TAXATION CONVENTION WITH THAILANDSenate Consideration of Treaty Document 105-2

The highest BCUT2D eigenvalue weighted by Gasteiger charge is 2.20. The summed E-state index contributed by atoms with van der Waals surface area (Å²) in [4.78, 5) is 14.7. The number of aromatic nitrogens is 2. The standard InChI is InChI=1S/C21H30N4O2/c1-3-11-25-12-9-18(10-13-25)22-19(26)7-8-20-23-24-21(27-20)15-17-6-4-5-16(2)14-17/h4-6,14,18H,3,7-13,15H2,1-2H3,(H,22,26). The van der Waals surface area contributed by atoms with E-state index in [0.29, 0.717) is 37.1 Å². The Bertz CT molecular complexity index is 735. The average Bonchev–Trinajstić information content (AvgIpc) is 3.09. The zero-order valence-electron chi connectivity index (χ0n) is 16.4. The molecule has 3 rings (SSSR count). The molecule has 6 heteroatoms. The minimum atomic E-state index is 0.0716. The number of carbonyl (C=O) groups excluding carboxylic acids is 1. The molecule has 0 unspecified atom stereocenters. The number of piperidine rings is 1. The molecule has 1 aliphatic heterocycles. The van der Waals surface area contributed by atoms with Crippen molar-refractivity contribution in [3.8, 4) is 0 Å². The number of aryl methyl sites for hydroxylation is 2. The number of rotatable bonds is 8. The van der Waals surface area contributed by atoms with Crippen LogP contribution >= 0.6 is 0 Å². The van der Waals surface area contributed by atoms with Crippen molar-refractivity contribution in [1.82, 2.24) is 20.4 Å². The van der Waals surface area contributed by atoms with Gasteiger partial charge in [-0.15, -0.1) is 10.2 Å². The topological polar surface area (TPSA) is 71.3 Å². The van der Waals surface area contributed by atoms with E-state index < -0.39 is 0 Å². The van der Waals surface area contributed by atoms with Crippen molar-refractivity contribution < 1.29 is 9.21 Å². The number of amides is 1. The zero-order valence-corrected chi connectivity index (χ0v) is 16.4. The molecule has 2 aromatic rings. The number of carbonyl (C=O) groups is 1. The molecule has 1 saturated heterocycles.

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[Senate Treaty Document 105-2] [From the U.S. Government Publishing Office] 105th Congress Treaty Doc. SENATE 1st Session 105-2 _______________________________________________________________________ TAXATION CONVENTION WITH THAILAND __________ MESSAGE from THE PRESIDENT OF THE UNITED STATES transmitting THE CONVENTION BETWEEN THE GOVERNMENT OF THE UNITED STATES OF AMERICA AND THE GOVERNMENT OF THE KINGDOM OF THAILAND FOR THE AVOIDANCE OF DOUBLE TAXATION AND THE PREVENTION OF FISCAL EVASION WITH RESPECT TO TAXES ON INCOME, SIGNED AT BANGKOK, NOVEMBER 26, 1996 January 28, 1997.--Convention was read the first time and, together with the accompanying papers, referred to the Committee on Foreign Relations and ordered to be printed for the use of the Senate LETTER OF TRANSMITTAL ---------- The White House, January 28, 1997. To the Senate of the United States: I transmit herewith for Senate advice and consent to ratification the Convention Between the Government of the United States of America and the Government of the Kingdom of Thailand for the Avoidance of Double Taxation and the Prevention of Fiscal Evasion with Respect to Taxes on Income, signed at Bangkok, November 26, 1996. An enclosed exchange of notes, transmitted for the information of the Senate, provides clarification with respect to the application of the Convention in specified cases. Also transmitted is the report of the Department of State concerning the Convention. This Convention, which is similar to other tax treaties between the United States and developing nations, provides maximum rates of tax to be applied to various types of income and protection from double taxation of income. The Convention also provides for the exchange of information to prevent fiscal evasion and sets forth standard rules to limit the benefits of the Convention to persons that are not engaged in treaty shopping. I recommend that the Senate give early and favorable consideration to this Convention and give its advice and consent to ratification. William J. Clinton. LETTER OF SUBMITTAL ---------- Department of State, Washington, January 10, 1997. The White House. The President, The President: I have the honor to submit to you, with a view to its transmission to the Senate for advice and consent to ratification, the Convention Between the Government of the United States of America and the Government of the Kingdom of Thailand for the Avoidance of Double Taxation and the Prevention of Fiscal Evasion with Respect to Taxes on Income, signed at Bangkok on November 26, 1996 (``the Convention''). Also provided for the information of the Senate is a related exchange of notes. This Convention will be the first Convention between the United States of America and the Kingdom of Thailand for the avoidance of double taxation with respect to taxes on income. This Convention follows the pattern of the U.S. model treaty with deviations found in many recent U.S. conventions with other developing countries. It provides for maximum rates of tax to be applied to various types of income, protection from double taxation of income, exchange of information to prevent fiscal evasion, and standard rules to limit the benefits of the Convention to persons that are not engaged in treaty shopping. Like other U.S. tax conventions, this Convention provides rules specifying when income that arises in one of the contracting countries (the ``source country'') and is attributable to residents of the other contracting country (the ``country of residence'') may be taxed by the source country. The Convention establishes maximum rates of tax that may be imposed by the source country on specified categories of income, including dividends, interest, and royalties, to residents of the other country. While the withholding rates on dividend and royalty income are generally higher than those in the U.S. model treaty and in many recent conventions with OECD countries, they are generally lower than those in many recent Thai treaties. Pursuant to Article 10, dividends from direct investments are subject to tax by the source country at a rate of ten percent. The threshold criterion for direct investment is ten percent, consistent with other modern U.S. treaties in order to facilitate direct investment. Other dividends are generally taxable at 15 percent. In general, under Article 11, interest derived and beneficially owned by a resident of either Contracting State may be taxed in both States. However, if the beneficial owner of the interest is not a resident of the source country, the tax levied by the source country is limited to 15 percent in most cases. Interest paid by any financial institution and interest earned on trade credits are subject to a ten-percent tax by the source country. In addition, interest earned on government debt, including government-guaranteed debt, is exempt from tax by the source country. Under Article 12, royalties derived and beneficially owned by a resident of a Contracting State are subject to a five- percent tax by the source country if they are copyright royalties (including software), an eight-percent tax if they arise from the right to use equipment, and a 15-percent tax if they pertain to patents and trademarks. These rates of taxation on royalty and interest income do not apply, however, if the beneficial owner of the income is not a resident of, but carries on business in the source country and the income is attributable to a permanent establishment in the source country. In that situation, the income is to be considered either business profit or income from independent personal services. Like other U.S. tax treaties and agreements, this Convention provides the standard anti-abuse rules for certain classes of investment income at Articles 11 and 12. The taxation of capital gains, described in Article 13 of the Convention, does not follow the general pattern of recent U.S. tax treaties. Under the proposed Convention, as in a few other U.S. tax treaties, gains may be taxed by both Contracting States under the provisions of their domestic laws. Notwithstanding that provision, however, gains from the alienation of ships, aircraft, or containers used or operated by an enterprise of a Contracting State in international traffic or movable property pertaining to the use or operation of such ships, aircraft, or containers are taxable only in the Contracting State in which the enterprise is located. Article 7 of the proposed Convention generally follows the standard rules for taxation by one country of the business profits of a resident of the other. The non-residence country's right to tax such profits is generally limited to cases in which the profits are attributable to a permanent establishment located in that country. The proposed Convention, however, grants rights to tax business profits that generally are somewhat broader than those found in the U.S. and OECD model treaties. As do all recent U.S. treaties, Article 14 of this Convention preserves the right of the United States to impose its branch profits tax in addition to the basic corporate tax on a branch's business. The proposed Convention, at Article 7, also accommodates a provision of the 1986 Tax Reform Act that attributes to a permanent establishment income that is earned during the life of the permanent establishment but is deferred and not received until after the permanent establishment no longer exists. Consistent with U.S. treaty policy, Article 8 of the new Convention permits only the country of residence to tax profits from international carriage by airplanes. This reciprocal exemption also extends to income from the rental of aircraft if the rental income is incidental to income from the operation of the aircraft in international traffic. However, income from the international operation of ships (including rentals that are incidental to such operations) is taxed at one-half the tax rate otherwise applicable. Income from the use or rental of containers that is incidental to the operation of ships or aircraft in international traffic is treated the same as the income from the operation of the ships or aircraft (i.e., it is exempt if it is incidental to aircraft operations and taxed at half of the rate otherwise applicable if incidental to the operations of ships). This deviation from the preferred U.S. position regarding the taxation of shipping profits, which is suggested as an option in the U.N. model treaty, was necessary to accommodate Thailand's long-standing policy on this issue. The United States and Thailand have agreed to exchange notes under which, if Thailand grants any other country more- favorable treatment on income from the operation of ships in international traffic, negotiations will be reopened to extend such favorable treatment to the United States. Other income from the rental of ships or aircraft and from the use or rental of containers is treated as business profits. The taxation of income from the performance of personal services under Article 15 of the proposed Convention is similar to that under some U.S. treaties with developing countries but grants a taxing right to the source country with respect to such income that is broader than that in either the U.S. or OECD model treaties. Article 18 of the proposed Convention contains significant anti-treaty-shopping rules making the Convention's benefits unavailable to persons engaged in treaty shopping. The proposed Convention also contains the standard rules necessary for administering the Convention, including rules for the resolution of disputes under the Convention (Article 27). The information-exchange provisions of the proposed Convention (Article 28) make clear that Thailand is obligated to provide U.S. tax officials such information as is necessary to carry out the provisions of the Convention. Under this provision, Thailand will provide tax information in a manner consistent with U.S. policy, including bank information, to the United States whenever there is a ``Thai tax interest'' in the case. While Thailand may not provide information under this Convention where there is no ``Thai tax interest,'' U.S. tax authorities will be given access to information in criminal cases, including tax fraud, regardless of whether there is a ``Thai tax interest,'' under the provisions of the existing Mutual Legal Assistance Treaty between the United States of America and the Kingdom of Thailand. Thus, the United States will be able to obtain information in criminal, but not civil, cases where there is no ``Thai tax interest.'' The proposed Convention contains an unusual termination provision designed to deal with the ``tax interest'' problem. The proposed Convention provides that Thailand generally is required to treat a U.S. tax interest as a ``Thai tax interest'' in all cases, including both civil and criminal tax proceedings. However, this general provision will not be in effect until the United States receives from Thailand a diplomatic note indicating that Thailand is both prepared and able to implement this provision, which will not be possible until Thai law is changed. If the United States has not received such a diplomatic note by June 30 of the fifth year following entry into force of the Convention, the entire Convention will terminate on January 1 of the sixth year following its entry into force (Article 31, Paragraph 2). The Convention would permit the General Accounting Office and the tax-writing committees of Congress to obtain access to certain tax information exchanged under the Convention for use in their oversight of the administration of U.S. tax laws and treaties (Article 28). This Convention is subject to ratification. In accordance with Article 30, it will enter into force upon the exchange of instruments of ratification with respect to taxes withheld by the source country and will have effect for payments made or credited on or after the first day of the sixth month following entry into force; with respect to other taxes, it will take effect for taxable years beginning on or after the first day of January following the date on which the Convention enters into force. If the proposed Convention does not terminate on January 1 of the sixth year following its entry into force, it will remain in force indefinitely. After five years from the date the proposed Convention enters into force, either State may terminate the Convention pursuant to Article 31 by giving at least six months of prior notice through diplomatic channels. Diplomatic notes exchanged between the parties accompany the Convention and provide clarification with respect to the application of the Convention in specified cases. A technical memorandum explaining in detail the provisions of the Convention will be prepared by the Department of the Treasury and will be submitted separately to the Senate Committee on Foreign Relations. The Department of the Treasury and the Department of State cooperated in the negotiation of the Convention. It has the full approval of both Departments. Respectfully submitted, Warren Christopher. Enclosures as stated.